Carole Condé and Karl Beveridge, whose collaborative work since the 1970s has thematized events in Canadian labour history, played a part in CARFAC’s institution as a collective bargaining representative for artist fees in Canada. In 1968, artist Jack Chambers created Canadian Artists’ Representation (CAR) in response to the National Gallery of Canada reproducing his work without permission or compensation. Established by Chambers and pro-labour progressive artists in Southern Ontario, CAR reasoned that while artists’ work gave galleries meaning, artists were the only ones within the system of art’s economy not being properly compensated for their labour. Condé and Beveridge started the Independent Artists Union (IAU) in 1985 in response to CARFAC, citing dissatisfaction with its conservatism and nationalism (one had to be a Canadian citizen to benefit from its fee schedule.) While the IAU only lasted about four years, by arguing that competitive grants could be restructured into funding for a living wage, they planted a seed for organizing artists as “dependent contractors,” with arts councils and public institutions as frequent employers.
The art system is made up of many different types of overlapping labour, from the manual labour of creating and installing, to the administrative and intellectual work of writing, editing, and curating. Some are gainfully employed, some are (in)dependent contractors. This stratification makes labour-based organizing difficult, particularly with models of funding and cultural policies built around the figure of the individual Professional Artist, which discourages an affinity with one another. This is not to say that every person working in the arts comes from the same class background and has the same class interests; this is stratified just as well, and adds to the field’s uniquely complicated landscape. Moreover, these social differences, art’s relationship to globalization, and the general casualization of labour have drastically changed the terrain of working in the art system since the IAU existed.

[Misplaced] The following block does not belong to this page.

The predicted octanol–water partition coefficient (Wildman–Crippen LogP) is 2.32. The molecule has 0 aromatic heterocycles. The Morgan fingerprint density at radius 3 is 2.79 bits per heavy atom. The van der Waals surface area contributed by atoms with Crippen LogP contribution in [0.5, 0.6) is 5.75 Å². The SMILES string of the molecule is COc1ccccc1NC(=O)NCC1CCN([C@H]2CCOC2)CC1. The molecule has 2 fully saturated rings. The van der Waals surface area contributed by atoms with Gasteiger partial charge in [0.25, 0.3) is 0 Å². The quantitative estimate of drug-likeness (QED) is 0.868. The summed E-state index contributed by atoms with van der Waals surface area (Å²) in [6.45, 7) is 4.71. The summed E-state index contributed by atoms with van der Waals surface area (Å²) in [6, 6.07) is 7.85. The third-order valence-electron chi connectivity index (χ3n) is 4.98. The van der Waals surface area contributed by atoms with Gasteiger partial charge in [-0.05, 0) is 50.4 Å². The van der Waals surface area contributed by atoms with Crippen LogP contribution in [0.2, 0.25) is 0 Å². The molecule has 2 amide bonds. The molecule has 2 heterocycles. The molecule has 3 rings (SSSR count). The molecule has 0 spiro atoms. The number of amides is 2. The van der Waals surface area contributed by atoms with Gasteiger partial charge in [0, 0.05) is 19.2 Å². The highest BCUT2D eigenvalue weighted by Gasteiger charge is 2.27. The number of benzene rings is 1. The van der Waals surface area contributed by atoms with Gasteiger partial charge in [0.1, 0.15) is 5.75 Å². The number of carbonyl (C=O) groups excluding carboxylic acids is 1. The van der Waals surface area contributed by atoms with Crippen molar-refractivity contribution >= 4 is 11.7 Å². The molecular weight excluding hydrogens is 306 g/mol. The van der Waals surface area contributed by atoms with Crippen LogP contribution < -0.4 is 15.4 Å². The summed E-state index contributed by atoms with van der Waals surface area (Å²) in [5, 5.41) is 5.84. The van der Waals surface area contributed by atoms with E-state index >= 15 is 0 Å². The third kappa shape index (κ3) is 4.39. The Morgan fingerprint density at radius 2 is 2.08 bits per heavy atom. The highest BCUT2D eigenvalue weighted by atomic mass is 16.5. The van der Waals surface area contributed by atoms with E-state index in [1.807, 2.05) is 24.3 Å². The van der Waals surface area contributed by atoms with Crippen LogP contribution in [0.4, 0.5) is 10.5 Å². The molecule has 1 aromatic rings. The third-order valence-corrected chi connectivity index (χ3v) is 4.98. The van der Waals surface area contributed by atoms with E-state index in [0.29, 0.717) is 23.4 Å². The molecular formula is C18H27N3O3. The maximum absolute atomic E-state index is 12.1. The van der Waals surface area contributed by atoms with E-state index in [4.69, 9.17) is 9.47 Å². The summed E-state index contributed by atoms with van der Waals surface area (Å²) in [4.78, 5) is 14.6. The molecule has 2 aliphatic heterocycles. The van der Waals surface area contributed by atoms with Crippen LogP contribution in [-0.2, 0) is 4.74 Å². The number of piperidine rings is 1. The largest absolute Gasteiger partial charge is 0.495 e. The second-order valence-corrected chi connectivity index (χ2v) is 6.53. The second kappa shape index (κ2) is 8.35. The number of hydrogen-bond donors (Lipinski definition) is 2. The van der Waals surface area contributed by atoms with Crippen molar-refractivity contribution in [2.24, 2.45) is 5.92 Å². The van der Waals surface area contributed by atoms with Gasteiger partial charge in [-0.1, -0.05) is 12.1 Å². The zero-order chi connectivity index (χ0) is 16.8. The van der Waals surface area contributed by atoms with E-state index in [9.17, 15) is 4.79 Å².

As Karl Beveridge remarked in a 2015 interview, “making political art within the art market system doesn’t go anywhere. You have to connect with people outside.” Aligning with the union movement in the 1980s allowed Condé and Beveridge to think about both differences and similarities between artists and other workers within an established structure. The idea was to exchange experiences and organize around shared issues. In Vancouver, VALU CO-OP has begun to pick up where the IAU left off, forming the Arts and Culture Workers Union local under the International Alliance of Theatrical Stage Employees (IATSE) in January 2020. As part of the wider labour movement, their sights–particularly throughout the pandemic–have been focused on collective, province-wide union representation for arts workers and freelancers, including health benefits for all members.
Figuring out our place in an organized left and labour movement goes far beyond our capabilities or grievances within the insular art system. We need to ground our existence within the larger ecology of workers, tenants, and citizens. Neoliberalism has recalibrated every little thing to be conceived as the sum of individual choices, rather than a decline in political will, while leftist politics has internalized fighting over scraps. A robust labour movement in the interest of addressing our material needs would expand to encapsulate all the forms of disaffectedness we are all experiencing. Imagine if there were an Arts and Culture Workers local union in every province, and if the IAU’s goal of a living wage for artists without the competition for funding became a reality. Brushing up on Canada’s labour history; talking to coworkers, relatives, neighbours, and fellow artists about shared visions; contacting union organizers—these are simple ways to get started. We all deserve better, so it’s time to get our hands dirty.